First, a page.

Progressive Overload: 5 ways to get stronger without adding weight.


Progressive Overload: 5 ways to get stronger without adding weight.

Progressive Overload is a training principle that uses increasing demands on the body to ensure continued growth and progress. This is essential for long term progress and can be achieved in many ways.


Here are 5 ways to apply progressive overload in a training program before adding extra weight.


Improvement of QUALITY

Sometimes you don’t want to measure progress as lifting heavier or doing more volume of work. Instead, you can measure if the movement quality has improved.

Does it feel easier?  Are you able to maintain your form or feel muscles you hadn't felt before?

Your goal before trying to lift heavier should be to have control in the full range of motion of any movement.



The speed you perform the movement – it’s more ‘fun’ when it’s slow.

By slowing down or adding pauses when performing a movement, you are increasing the time the muscle is under tension. Sometimes you may not be capable of lifting a heavier weight, but by increasing the time under tension you are increasing the demands on the muscle and therefore getting stronger.  

In a program this might look like this:

Tempo (3,2,1,0)

When written like this the first number always refers to the lowering phase of the movement, this example is a 3-count lowering. The second number is the time in the bottom, here it is a 2-count pause. The third number is the time to return to the beginning, here is a single count. The final number is the amount of time before starting the next rep, here I would be no pause and starting the next rep directly.



Increasing how far you move in any given movement.

This is especially useful when trying to improve mobility, consider a normal lunge is limited by the knee reaching the floor. To increase the range of motion (ROM) you could stand on a step, then lunge backward reaching the knee to the floor. This will increase the ROM in the hip and knee flexion, therefore increasing the demands on the muscles in a lengthened position.  



Adding partial reps to each performed repetition adds to the total volume of work in the working set.

For example, a 1+1/2 Squat would be performed by squatting down to the lowest point, rising back up half way before lowering back to the bottom then returning to standing. This strategy is another way on increasing time the muscles are under tension with each rep.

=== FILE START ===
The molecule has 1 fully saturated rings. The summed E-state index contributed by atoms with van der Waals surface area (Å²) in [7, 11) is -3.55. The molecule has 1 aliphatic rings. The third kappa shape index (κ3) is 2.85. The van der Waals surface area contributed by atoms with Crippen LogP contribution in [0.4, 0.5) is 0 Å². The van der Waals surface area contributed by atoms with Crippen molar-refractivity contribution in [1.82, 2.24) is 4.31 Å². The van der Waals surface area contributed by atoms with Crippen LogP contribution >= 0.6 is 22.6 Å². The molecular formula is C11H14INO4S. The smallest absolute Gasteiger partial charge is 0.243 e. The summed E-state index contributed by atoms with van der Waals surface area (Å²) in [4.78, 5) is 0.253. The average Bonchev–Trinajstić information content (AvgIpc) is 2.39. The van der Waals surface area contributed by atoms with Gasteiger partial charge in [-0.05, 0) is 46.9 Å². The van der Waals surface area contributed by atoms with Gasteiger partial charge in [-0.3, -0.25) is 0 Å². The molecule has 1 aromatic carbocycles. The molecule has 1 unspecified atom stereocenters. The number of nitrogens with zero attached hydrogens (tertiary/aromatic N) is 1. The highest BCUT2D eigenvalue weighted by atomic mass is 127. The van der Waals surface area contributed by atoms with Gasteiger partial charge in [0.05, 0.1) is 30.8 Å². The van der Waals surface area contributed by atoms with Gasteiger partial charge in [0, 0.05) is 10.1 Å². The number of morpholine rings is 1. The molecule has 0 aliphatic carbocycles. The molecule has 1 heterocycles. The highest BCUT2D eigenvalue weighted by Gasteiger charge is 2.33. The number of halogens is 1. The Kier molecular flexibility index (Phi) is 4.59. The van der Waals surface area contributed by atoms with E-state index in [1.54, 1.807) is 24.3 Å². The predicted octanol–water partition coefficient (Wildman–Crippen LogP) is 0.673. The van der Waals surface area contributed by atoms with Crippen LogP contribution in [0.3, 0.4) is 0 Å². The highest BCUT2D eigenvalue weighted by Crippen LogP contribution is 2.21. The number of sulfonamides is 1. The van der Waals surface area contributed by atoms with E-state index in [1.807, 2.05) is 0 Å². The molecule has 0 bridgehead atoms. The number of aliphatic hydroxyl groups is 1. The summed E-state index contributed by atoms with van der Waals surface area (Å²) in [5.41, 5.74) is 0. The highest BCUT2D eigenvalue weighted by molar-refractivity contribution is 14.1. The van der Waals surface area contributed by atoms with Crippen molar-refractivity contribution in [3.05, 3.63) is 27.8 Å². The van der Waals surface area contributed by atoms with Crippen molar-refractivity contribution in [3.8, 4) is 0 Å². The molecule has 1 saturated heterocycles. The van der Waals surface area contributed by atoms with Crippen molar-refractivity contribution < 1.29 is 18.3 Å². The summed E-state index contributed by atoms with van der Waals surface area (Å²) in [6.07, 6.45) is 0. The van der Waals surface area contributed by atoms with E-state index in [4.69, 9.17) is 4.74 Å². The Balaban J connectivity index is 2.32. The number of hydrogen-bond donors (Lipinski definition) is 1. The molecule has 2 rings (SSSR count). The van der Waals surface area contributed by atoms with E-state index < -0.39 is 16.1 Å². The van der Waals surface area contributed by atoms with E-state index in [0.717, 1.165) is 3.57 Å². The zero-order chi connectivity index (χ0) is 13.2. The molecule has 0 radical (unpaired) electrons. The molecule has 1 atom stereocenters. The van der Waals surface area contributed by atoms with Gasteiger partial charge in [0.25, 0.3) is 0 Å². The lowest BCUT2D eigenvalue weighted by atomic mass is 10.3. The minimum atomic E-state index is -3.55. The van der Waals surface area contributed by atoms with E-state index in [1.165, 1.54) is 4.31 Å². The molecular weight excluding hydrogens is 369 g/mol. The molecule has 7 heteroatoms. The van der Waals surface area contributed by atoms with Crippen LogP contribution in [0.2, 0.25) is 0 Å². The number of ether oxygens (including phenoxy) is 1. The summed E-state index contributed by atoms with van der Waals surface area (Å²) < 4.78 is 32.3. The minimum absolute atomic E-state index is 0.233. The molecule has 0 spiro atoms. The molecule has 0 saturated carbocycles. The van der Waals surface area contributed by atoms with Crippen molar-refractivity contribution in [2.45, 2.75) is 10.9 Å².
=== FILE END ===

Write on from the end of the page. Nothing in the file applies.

Repetitions can be an added by single rep or added sets.

How much you add would be determined by how you are recovering, how close you are to failure, or where you are in a training cycle.


Increased LOAD

Increasing the load you are lifting is the last way you would progress.

When you have control of a full range of motion, ability to maintain tension throughout a whole set of repetitions without losing form, then you add weight. For example, last week you did 12 reps with 12kgs with good form, this week you could do 8-10 reps with 14kgs aiming to maintain the same quality of your movement.


In my experience coaching thousands of people, many women struggle with adding weight as they are afraid of lifting heavier, even when they are strong enough to lift more. This is where having a good coach is important to support you past your fears and limiting beliefs.


Whereas many men lift heavier than they should be before obtaining the prerequisite form and stability. In this case the coach’s role is to reign in the ego and ensure enough challenge is achieved while maintaining requisite form first.


Remember the goal of progressive overload is to continually make progress from training session to training session. If you are doing too many reps or sets at the beginning of a training cycle you will not be capable of increasing week to week.


Whichever approach you choose the aim is to continue using that approach for at least 4-6 weeks while progressing week to week. If you change your approach and movements continuously you cannot measure progress and will be limiting your ability to make gains.


At The Shero Life all our in-person and online training options utilise the progressive overload principle to ensure our clients making the greatest progress possible.

For more info on our training programs, visit our training page.